Netflix is a big topic of conversation this week as the Consumer Electronics Show (CES) brings to the fore all manner of questions about digital connectivity and methods for providing content to the new technology being flogged at the show at the same time as ongoing Television Critics Association (TCA) events show off new titles for 2013. Netflix has been managing the transition from its first incarnation, a DVD rental house, to a nearly all-digital content platform. And to bolster the wide array of streaming movies available through Netflix, the company has a couple of high-profile pieces of original content set to premiere this year.

One is House of Cards, the political thriller series starring Kevin Spacey and produced by David Fincher, who also directed the pilot. Another is Hemlock Grove, a supernatural series based on the novel of the same name, with Eli Roth as exec producer alongside Mark Verheiden.

The first trailer for the show is online, and it features a look at the cast (Famke Janssen, Bill Skarsgard, Lili Taylor, Landon Liboiron and Dougray Scott) and quite a few odd sights and sounds of the Pennsylvania town in which they all come together.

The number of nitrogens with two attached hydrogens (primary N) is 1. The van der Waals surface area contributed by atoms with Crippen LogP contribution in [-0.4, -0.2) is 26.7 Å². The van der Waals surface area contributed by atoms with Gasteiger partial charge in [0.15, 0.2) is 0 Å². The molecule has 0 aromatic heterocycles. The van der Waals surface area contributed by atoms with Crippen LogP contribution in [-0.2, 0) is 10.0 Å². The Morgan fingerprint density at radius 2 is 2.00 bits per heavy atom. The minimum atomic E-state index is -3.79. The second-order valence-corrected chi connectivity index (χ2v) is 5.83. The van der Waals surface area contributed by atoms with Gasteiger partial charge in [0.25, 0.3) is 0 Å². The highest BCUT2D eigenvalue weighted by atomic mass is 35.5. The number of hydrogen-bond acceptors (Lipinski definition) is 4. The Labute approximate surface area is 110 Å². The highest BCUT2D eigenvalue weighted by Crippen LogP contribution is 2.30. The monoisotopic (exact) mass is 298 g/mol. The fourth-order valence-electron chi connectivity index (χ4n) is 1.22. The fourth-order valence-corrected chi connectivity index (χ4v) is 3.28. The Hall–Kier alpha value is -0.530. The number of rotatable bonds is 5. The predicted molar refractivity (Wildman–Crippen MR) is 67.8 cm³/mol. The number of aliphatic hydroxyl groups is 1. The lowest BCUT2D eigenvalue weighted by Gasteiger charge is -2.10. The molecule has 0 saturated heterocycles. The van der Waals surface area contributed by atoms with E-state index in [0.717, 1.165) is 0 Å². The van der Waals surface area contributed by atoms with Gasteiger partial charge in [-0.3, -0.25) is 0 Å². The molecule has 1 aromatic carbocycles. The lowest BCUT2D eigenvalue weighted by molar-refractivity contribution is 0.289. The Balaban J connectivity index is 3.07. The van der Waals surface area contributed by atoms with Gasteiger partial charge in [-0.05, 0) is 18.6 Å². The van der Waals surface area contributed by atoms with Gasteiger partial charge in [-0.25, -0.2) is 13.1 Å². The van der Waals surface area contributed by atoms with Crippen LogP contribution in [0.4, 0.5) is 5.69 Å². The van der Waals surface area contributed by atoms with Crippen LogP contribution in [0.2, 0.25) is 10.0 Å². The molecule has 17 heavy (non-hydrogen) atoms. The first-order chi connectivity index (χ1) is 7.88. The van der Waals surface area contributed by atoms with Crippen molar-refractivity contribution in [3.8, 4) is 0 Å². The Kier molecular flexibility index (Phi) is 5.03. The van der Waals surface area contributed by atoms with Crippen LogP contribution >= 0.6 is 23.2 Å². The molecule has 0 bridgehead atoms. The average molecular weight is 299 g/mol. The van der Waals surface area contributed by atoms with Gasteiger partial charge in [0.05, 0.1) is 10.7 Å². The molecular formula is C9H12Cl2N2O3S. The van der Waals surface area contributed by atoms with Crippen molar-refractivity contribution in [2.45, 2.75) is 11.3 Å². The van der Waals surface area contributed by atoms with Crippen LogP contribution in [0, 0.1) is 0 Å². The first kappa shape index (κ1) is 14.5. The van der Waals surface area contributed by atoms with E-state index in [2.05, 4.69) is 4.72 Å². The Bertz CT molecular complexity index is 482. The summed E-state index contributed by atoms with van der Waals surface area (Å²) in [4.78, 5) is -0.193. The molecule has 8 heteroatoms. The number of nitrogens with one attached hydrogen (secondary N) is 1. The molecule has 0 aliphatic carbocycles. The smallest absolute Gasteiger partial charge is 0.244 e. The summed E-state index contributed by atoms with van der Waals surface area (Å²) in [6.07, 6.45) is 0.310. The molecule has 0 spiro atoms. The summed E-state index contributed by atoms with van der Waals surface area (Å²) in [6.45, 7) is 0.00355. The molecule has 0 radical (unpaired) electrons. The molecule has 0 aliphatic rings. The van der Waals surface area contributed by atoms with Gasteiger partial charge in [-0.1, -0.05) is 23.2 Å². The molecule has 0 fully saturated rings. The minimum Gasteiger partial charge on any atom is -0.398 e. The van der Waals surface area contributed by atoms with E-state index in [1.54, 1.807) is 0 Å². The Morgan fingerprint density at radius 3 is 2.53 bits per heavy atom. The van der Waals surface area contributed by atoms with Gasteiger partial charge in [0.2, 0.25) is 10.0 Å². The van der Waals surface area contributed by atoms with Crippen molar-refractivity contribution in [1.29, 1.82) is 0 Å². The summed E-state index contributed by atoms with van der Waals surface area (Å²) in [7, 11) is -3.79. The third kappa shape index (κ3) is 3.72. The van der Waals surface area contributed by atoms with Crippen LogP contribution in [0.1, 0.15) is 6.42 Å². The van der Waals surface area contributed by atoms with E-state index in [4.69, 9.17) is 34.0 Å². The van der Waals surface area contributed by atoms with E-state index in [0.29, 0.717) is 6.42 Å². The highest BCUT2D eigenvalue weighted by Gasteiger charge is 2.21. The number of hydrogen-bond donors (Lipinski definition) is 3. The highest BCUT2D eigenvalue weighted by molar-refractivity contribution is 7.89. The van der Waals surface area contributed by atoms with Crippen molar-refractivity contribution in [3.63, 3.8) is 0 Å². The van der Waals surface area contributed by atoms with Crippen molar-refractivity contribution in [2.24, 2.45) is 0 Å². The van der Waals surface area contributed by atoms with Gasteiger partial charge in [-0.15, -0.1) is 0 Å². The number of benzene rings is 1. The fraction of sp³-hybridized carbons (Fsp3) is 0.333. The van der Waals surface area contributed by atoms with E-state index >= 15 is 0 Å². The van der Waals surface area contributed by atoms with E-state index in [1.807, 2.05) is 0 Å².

Hemlock Grove will premiere on April 19, and all 13 episodes will be released at once.

At the TCA press events this year, there has been a lot of talk about violence on TV. While Hemlock Grove isn’t on TV, exactly, it definitely looks like it will be more violent than average. Producers say it also focuses on “emotional violence,” with Brian McGreevy, author of the source novel, saying “This is likeWho’s Afraid Of Virginia Woolf? with more people getting mauled, actually.”

He also said that the show would be too violent for regular television, and compared it to content on HBO and Showtime. Looks like we can expect something like a classic “town full of monsters” approach with a little of the bizarro touch of American Horror Story.

Here’s a description of the novel upon which the series is based:

The body of a young girl is found mangled and murdered in the woods of Hemlock Grove, Pennsylvania, in the shadow of the abandoned Godfrey Steel mill. A manhunt ensues—though the authorities aren’t sure if it’s a man they should be looking for. Some suspect an escapee from the White Tower, a foreboding biotech facility owned by the Godfrey family—their personal fortune and the local economy having moved on from Pittsburgh steel—where, if rumors are true, biological experiments of the most unethical kind take place. Others turn to Peter Rumancek, a Gypsy trailer-trash kid who has told impressionable high school classmates that he’s a werewolf. Or perhaps it’s Roman, the son of the late JR Godfrey, who rules the adolescent social scene with the casual arrogance of a cold-blooded aristocrat, his superior status unquestioned despite his decidedly freakish sister, Shelley, whose monstrous medical conditions belie a sweet intelligence, and his otherworldly control freak of a mother, Olivia.
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